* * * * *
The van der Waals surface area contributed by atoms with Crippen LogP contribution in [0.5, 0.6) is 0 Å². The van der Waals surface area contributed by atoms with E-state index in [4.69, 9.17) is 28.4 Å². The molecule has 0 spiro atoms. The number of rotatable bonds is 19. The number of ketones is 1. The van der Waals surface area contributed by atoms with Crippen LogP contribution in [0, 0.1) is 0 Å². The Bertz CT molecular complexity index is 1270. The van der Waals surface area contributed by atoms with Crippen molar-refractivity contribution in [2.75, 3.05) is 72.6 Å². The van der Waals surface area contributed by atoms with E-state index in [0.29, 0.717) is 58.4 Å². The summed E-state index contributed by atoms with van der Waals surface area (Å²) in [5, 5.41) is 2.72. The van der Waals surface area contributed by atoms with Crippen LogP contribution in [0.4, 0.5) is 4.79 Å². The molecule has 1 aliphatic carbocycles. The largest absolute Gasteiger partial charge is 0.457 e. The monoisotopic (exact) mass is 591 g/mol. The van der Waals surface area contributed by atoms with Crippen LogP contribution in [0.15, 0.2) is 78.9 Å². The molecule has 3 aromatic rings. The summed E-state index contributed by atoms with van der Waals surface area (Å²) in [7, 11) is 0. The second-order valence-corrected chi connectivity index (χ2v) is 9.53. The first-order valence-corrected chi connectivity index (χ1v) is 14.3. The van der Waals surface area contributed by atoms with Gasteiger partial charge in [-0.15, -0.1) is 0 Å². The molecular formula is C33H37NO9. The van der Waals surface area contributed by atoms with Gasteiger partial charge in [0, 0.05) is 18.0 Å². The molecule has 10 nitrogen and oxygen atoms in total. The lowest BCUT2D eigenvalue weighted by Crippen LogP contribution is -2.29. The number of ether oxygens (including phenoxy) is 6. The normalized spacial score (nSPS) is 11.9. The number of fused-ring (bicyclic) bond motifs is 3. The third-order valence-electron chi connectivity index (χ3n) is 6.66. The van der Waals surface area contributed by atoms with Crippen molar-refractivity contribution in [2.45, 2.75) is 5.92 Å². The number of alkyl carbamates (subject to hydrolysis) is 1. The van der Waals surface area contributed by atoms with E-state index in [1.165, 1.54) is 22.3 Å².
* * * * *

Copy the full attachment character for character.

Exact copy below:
The van der Waals surface area contributed by atoms with Crippen LogP contribution in [0.5, 0.6) is 0 Å². The van der Waals surface area contributed by atoms with E-state index in [4.69, 9.17) is 28.4 Å². The molecule has 0 spiro atoms. The number of rotatable bonds is 19. The number of ketones is 1. The van der Waals surface area contributed by atoms with Crippen LogP contribution in [0, 0.1) is 0 Å². The Bertz CT molecular complexity index is 1270. The van der Waals surface area contributed by atoms with Crippen molar-refractivity contribution in [2.75, 3.05) is 72.6 Å². The van der Waals surface area contributed by atoms with E-state index in [0.29, 0.717) is 58.4 Å². The summed E-state index contributed by atoms with van der Waals surface area (Å²) in [5, 5.41) is 2.72. The van der Waals surface area contributed by atoms with Crippen LogP contribution in [0.4, 0.5) is 4.79 Å². The molecule has 1 aliphatic carbocycles. The largest absolute Gasteiger partial charge is 0.457 e. The monoisotopic (exact) mass is 591 g/mol. The van der Waals surface area contributed by atoms with Crippen LogP contribution in [0.15, 0.2) is 78.9 Å². The molecule has 3 aromatic rings. The summed E-state index contributed by atoms with van der Waals surface area (Å²) in [7, 11) is 0. The second-order valence-corrected chi connectivity index (χ2v) is 9.53. The first-order valence-corrected chi connectivity index (χ1v) is 14.3. The van der Waals surface area contributed by atoms with Gasteiger partial charge in [-0.15, -0.1) is 0 Å². The molecular formula is C33H37NO9. The van der Waals surface area contributed by atoms with Gasteiger partial charge in [0, 0.05) is 18.0 Å². The molecule has 10 nitrogen and oxygen atoms in total. The lowest BCUT2D eigenvalue weighted by Crippen LogP contribution is -2.29. The number of ether oxygens (including phenoxy) is 6. The normalized spacial score (nSPS) is 11.9. The number of fused-ring (bicyclic) bond motifs is 3. The third-order valence-electron chi connectivity index (χ3n) is 6.66. The van der Waals surface area contributed by atoms with Crippen molar-refractivity contribution in [2.45, 2.75) is 5.92 Å². The number of alkyl carbamates (subject to hydrolysis) is 1. The van der Waals surface area contributed by atoms with E-state index in [1.165, 1.54) is 22.3 Å².